Assessment centre preparation

  • Last updated Feb 26, 2018 11:28:19 AM
  • By Maudie Powell-Tuck, AllAboutLaw

If you want to really impress at a law assessment centre, you’ll need to put the preparation in beforehand. So listen up boys and girls, as we impart our top tips on how to prepare for an assessment centre.

Do your research…

First of all, you should find out as much as you can about the assessment centre. Most law firms/legal organisations will give you some information about what the assessment will involve. If they haven’t, you can always ring up and ask. Some people also recommend using the internet to find out about previous assessment days and past candidates’ experiences - we've got one such account right here. However, don’t expect the assessment centre to run along the exact same lines as previous assessment days.

Next, you’ll need to do your research into the law firm/barristers chambers. Ideally, try to speak to some who has worked for the employer or attended a previous assessment centre. You should try to find out as much as you can about the organisation: who are their clients? What makes them different? What’s their workplace culture like?

Think about your own strengths too: what makes you a great potential trainee and why should they employ you? Most importantly, keep in mind the selection criteria they specified in the training contract/pupillage/vacation scheme application. What skills do you need to be a successful solicitor/barrister? Odds on, every exercise and interview will be geared towards testing you against this.

Many employers will give you details of the types of tests, exercise, and tasks you might face at their assessment centre, so you might want to prepare for these individual exercises.

Interview preparation…

Probably the most obvious exercise you might come up against during an assessment centre is an interview of some sort. So, of course, you’ll want to practice answering questions you might be asked. It’s also worth thinking of things you want to mention during your interview, for example certain skills or relevant experience. Some people even compile a “skills and experience” bank of examples that they can draw upon in the interview. This will be particularly useful if you have to face a competency-based interview.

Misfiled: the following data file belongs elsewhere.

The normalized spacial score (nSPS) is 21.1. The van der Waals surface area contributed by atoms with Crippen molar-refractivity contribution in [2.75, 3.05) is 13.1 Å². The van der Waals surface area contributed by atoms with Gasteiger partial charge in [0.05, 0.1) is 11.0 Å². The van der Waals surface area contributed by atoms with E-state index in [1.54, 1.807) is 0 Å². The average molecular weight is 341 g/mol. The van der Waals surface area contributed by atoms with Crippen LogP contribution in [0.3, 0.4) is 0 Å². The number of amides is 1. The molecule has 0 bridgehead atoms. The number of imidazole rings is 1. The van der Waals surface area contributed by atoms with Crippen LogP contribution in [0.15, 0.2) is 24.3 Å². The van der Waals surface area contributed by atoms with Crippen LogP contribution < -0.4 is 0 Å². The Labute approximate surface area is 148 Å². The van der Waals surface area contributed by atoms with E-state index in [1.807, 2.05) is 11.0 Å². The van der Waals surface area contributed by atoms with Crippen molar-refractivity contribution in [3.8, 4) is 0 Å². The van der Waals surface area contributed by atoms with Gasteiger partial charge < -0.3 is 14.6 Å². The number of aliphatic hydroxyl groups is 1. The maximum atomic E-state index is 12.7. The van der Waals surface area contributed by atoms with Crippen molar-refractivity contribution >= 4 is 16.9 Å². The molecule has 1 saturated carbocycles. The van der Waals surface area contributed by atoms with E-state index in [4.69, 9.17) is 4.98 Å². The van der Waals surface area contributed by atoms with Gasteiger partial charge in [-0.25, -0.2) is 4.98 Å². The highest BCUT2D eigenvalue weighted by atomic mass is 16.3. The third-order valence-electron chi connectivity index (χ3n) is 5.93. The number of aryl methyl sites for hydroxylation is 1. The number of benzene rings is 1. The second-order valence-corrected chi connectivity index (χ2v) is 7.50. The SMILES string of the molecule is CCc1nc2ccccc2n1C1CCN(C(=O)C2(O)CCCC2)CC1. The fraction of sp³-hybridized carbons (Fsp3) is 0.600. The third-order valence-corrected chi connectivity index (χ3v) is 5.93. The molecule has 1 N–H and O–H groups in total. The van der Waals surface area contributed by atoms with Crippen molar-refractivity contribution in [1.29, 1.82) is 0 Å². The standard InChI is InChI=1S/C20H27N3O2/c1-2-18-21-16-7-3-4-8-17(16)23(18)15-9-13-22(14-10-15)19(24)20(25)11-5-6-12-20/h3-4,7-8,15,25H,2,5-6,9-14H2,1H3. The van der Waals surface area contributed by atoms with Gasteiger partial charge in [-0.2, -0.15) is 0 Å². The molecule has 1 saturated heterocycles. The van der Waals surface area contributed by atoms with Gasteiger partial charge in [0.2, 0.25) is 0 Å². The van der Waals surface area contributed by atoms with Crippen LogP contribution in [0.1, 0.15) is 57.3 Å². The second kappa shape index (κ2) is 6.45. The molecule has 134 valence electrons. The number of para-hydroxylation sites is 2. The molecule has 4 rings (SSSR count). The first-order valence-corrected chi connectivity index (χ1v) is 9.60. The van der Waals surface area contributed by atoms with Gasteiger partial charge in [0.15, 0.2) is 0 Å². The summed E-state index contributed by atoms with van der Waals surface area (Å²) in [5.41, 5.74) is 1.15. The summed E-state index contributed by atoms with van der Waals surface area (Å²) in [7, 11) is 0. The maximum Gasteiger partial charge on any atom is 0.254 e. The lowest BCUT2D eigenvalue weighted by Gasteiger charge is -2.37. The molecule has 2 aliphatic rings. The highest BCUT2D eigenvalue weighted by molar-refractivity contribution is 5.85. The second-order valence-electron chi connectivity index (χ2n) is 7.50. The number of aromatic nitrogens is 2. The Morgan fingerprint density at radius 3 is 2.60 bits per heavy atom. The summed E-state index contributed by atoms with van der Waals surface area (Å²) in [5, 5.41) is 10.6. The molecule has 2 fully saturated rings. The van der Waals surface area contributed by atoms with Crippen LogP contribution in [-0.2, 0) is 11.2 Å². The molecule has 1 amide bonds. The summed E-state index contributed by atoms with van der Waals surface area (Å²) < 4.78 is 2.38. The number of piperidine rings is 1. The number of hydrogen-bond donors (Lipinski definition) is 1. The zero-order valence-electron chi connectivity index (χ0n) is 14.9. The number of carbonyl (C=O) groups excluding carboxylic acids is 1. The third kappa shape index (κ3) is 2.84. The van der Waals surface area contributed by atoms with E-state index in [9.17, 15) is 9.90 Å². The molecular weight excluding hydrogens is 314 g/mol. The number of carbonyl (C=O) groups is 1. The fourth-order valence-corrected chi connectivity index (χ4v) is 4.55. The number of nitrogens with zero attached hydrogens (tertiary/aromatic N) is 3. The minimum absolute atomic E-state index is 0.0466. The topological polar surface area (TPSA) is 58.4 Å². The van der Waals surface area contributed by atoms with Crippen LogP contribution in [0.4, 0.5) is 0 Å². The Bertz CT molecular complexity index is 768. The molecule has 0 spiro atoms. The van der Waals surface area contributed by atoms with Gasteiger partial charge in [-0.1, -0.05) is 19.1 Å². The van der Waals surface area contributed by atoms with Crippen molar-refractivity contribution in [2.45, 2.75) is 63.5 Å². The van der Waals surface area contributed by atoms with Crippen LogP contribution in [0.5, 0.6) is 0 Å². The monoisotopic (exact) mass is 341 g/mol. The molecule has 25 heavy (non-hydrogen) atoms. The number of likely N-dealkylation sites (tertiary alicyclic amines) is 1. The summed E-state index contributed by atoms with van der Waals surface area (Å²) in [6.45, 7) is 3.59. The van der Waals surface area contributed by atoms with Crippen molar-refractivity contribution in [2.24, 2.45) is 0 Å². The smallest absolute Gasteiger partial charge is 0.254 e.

Not all interviews will be one-on-one, so you should be prepared for the fact that you might be interviewed by more than one person or even a panel. You should also devise a list of questions you want to ask the employer at the end of the interview.

Group exercise preparation…

It’s harder to get ready for group exercises, although, arguably, the group situations you’ve been placed in at university, college or employment, should have given you some preparation. Essentially, group exercises will test your teamwork, leadership, persuasion and negotiation skills, so try and think of ways that you give those skills a workout beforehand.

You might want to stage a couple of debates with a group of friends or try and get more involved in classroom debates and discussions in seminars. Trust us! It’ll be good practice for group interviews.

Practice psychometric tests…

Some employers will include psychometric tests as part of their assessment centre. These usually assess either ability or personality. Whilst there isn’t a great deal of preparation you can do for these, it is well worth doing a few practice tests beforehand to familiarise yourself with the format and pacing yourself during the test. Various websites, such as SHL, Morrisby and Assessment Day have practice tests that you can try out.

Presentation preparation…

Whether you’re given a topic to prepare for beforehand or will be required to put together a presentation on the day, you’ll need to practice giving presentations. Make sure you know how to structure a presentation and have practised speaking in front of an audience.

Final assessment centre preparation tips…

1. It sounds a bit obvious, but make sure you know exactly where the assessment centre is and how you’ll get there on the day.

2. Plan out what you are going to wear at the assessment centre. Your suit should be clean and well-fitted and your shoes should be polished. You might want to get a haircut and, if you’re a guy, make sure you are clean shaven. First impressions do count.

3. Read and re-read through all the literature and instructions regarding the assessment centre. Check that you have got everything they have asked you to bring to the assessment centre.

4. Draw up a list of questions you might want to ask trainees, partners, barristers or other members of the organisation. There’s a very good chance that there will be a social event during the assessment centre and questions are useful conversation starters.

5. Think more ‘expect the unexpected’ rather than ‘be afraid, be very afraid’. Every assessment centre will be different, so the main thing is to be on your toes and ready to react to whatever curveball they throw your way.

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